First of all, it is important to clarify that this article aims to address the taxation on the software itself, which, in Brazil, is different from the taxation imposed on physical media where the software is recorded (flash drive, CD, DVD, etc.)1, mainly because the software is an intangible asset, and the media is tangible.
Secondly, given that the Brazilian tax system is very complex, this article will focus on the indirect taxes charged by the Brazilian authorities.
When a Brazilian company acquires software from abroad, the taxation depends on the type of software. According to the Brazilian Supreme Court2, there are two different types of software (from a tax perspective): (i) standard software (off-the-shelf)3, and (ii) software on demand. The standard software must be taxed as a merchandise, while software on demand is taxed as a service.
In this scenario, a Brazilian company that acquires standard software from abroad must pay the following taxes: (i) State VAT over goods ("ICMS"), and (ii) tax on exchange transaction ("IOF"). The ICMS should be paid to the State where the Brazilian importing company is located, and in accordance with the law of such given State. In the State of São Paulo, for instance, my understanding is that the ICMS is currently not due, in view of lack of legal definition of how the tax shall be calculated. The IOF should be paid at a 0.38%-rate over the net amount remitted abroad.
Differently, a Brazilian company that hires a foreigner (company or individual) to develop a software by its order will acquire a service (not a merchandise). Brazil currently imposes a very high taxation on service import, charging more than 5 different taxes on the remittance abroad of service fee , generally being: (i) 15% withholding income tax ("WHT") for technical services or 25% for non-technical services (a 25% WHT is generally applicable on remittances to tax heavens) ; (ii) 2% to 5% municipal tax on service ("ISS"); (iii) 9.25% social contributions on import of service ("PIS/COFINS-Import"); (iv) 10% contribution for economic intervention in the public domain ("CIDE")4; and (v) 0.38% IOF. The taxpayer of WHT and ISS is the non-resident service provider, but the Brazilian importing party is liable to withhold and pay them (all ancillary obligations fall exclusively on the Brazilian importing party). All the others taxes (PIS/COFINS-Import, CIDE and IOF) are due and borne by the Brazilian importing party itself.
On the domestic sale of software, the same segregation between standard (merchandise) and on demand (service) software is necessary.
Thus, when a Brazilian company sells standard software, in principle it should pay collect ICMS and PIS/COFINS. The effective charge of ICMS will also depend on the State where the seller is located. In case the seller is located in the State of São Paulo, currently the tax authorities (i) do not charge the tax if the software is not recorded in a physical media (cloud computing, streaming, download, etc.), and (ii) charge ICMS at a 5%-rate5 when the software is recorded in a media.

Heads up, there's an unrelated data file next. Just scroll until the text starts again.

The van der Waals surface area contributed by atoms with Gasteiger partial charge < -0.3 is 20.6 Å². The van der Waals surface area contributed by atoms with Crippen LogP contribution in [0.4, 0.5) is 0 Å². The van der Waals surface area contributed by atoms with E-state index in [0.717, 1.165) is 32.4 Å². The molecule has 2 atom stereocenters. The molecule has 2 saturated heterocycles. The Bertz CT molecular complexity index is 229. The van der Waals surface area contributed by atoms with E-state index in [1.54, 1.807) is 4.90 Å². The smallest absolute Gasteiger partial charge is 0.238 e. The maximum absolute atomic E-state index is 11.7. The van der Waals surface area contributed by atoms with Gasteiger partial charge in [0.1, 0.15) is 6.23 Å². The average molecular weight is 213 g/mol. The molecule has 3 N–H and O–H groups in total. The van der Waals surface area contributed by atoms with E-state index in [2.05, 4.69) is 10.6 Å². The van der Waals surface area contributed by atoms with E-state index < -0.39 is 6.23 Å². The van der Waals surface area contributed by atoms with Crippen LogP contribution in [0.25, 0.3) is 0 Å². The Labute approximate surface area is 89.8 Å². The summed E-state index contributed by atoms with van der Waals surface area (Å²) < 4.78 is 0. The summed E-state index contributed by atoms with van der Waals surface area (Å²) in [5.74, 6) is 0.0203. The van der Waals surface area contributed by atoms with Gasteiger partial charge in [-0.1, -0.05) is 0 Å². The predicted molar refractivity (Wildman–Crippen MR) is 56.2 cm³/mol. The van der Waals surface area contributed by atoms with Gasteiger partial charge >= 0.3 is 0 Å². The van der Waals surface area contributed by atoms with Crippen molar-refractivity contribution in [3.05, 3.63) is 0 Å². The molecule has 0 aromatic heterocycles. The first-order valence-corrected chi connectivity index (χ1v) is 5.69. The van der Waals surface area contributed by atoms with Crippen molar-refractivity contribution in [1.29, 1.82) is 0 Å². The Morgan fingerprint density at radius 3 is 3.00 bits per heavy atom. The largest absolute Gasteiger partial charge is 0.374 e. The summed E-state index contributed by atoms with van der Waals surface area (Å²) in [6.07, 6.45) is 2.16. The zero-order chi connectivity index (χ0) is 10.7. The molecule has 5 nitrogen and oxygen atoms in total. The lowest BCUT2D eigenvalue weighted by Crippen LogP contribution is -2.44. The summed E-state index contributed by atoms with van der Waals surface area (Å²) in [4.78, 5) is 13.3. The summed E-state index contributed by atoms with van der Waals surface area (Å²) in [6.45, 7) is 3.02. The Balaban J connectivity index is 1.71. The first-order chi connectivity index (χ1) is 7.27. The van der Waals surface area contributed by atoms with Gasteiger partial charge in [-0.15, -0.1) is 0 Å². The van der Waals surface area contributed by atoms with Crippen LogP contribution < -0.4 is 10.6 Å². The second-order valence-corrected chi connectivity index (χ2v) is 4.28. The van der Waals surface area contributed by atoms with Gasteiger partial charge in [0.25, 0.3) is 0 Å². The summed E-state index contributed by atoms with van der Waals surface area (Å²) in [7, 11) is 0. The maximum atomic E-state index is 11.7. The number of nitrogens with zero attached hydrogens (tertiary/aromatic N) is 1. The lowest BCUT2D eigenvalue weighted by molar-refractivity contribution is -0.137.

There are currently two systems applicable to PIS/COFINS: a cumulative system and a non-cumulative system. The non-cumulative system is generally mandatory to Brazilian legal entities subject to income tax ("IRPJ") on the actual profit system ("lucro real", in Portuguese)6. Under PIS/COFINS non-cumulative system, the PIS/COFINS paid on the acquisition of goods and services that are used as inputs on the companies' activities can be recovered as credit and, thus, they can be offset against the PIS/COFINS levied on monthly gross revenue. Usually, the applicable rates are 1.65% for PIS and 7.6% for COFINS. On the other hand, companies that are subject to the IRPJ's deemed profit system ("lucro presumido", in Portuguese)7 are generally subject to the PIS/COFINS cumulative system, in which the offsetting of credits is not authorized. However, in this system, the PIS/COFINS applicable rates are usually lower: 0.65% for PIS and 3% for COFINS.
Finally, in case the Brazilian company sells software on demand to its clients, it is considered a service provider, which means that the following taxes will be due: (i) PIS/COFINS, and (ii) ISS. Specifically with regard to PIS/COFINS in this situation, it is import to know that revenues deriving from the development of software are necessary subject to the cumulative regime, even if the company is subject to the lucro real.
The ISS is due to the Municipality where the service provider is located. ISS is a non-recoverable tax, which means that the ISS paid on the service used as an input for the contracting company cannot be used as credit to offset the ISS due by such compaby. The ISS rate cannot be lower than 2% or higher than 5% on the service fee.
The information provided in this article is for general information purposes only. The information is not intended to be comprehensive or to include advice on which you may rely. You should always consult a suitably qualified professional on any specific matter.
Carlos Eduardo Navarro
Carlos Eduardo Navarro is based in São Paulo, Brazil. Navarro has specialized in advising Brazilian and foreign companies and individuals on tax and customs laws for more than 10 years. Carlos Navarro is regularly interviewed by leading business editions and has authored and co-authored several articles in recognized Brazilian and international journals. Navarro is also lecturer at the Fundação Getulio Vargas business and law schools in São Paulo.
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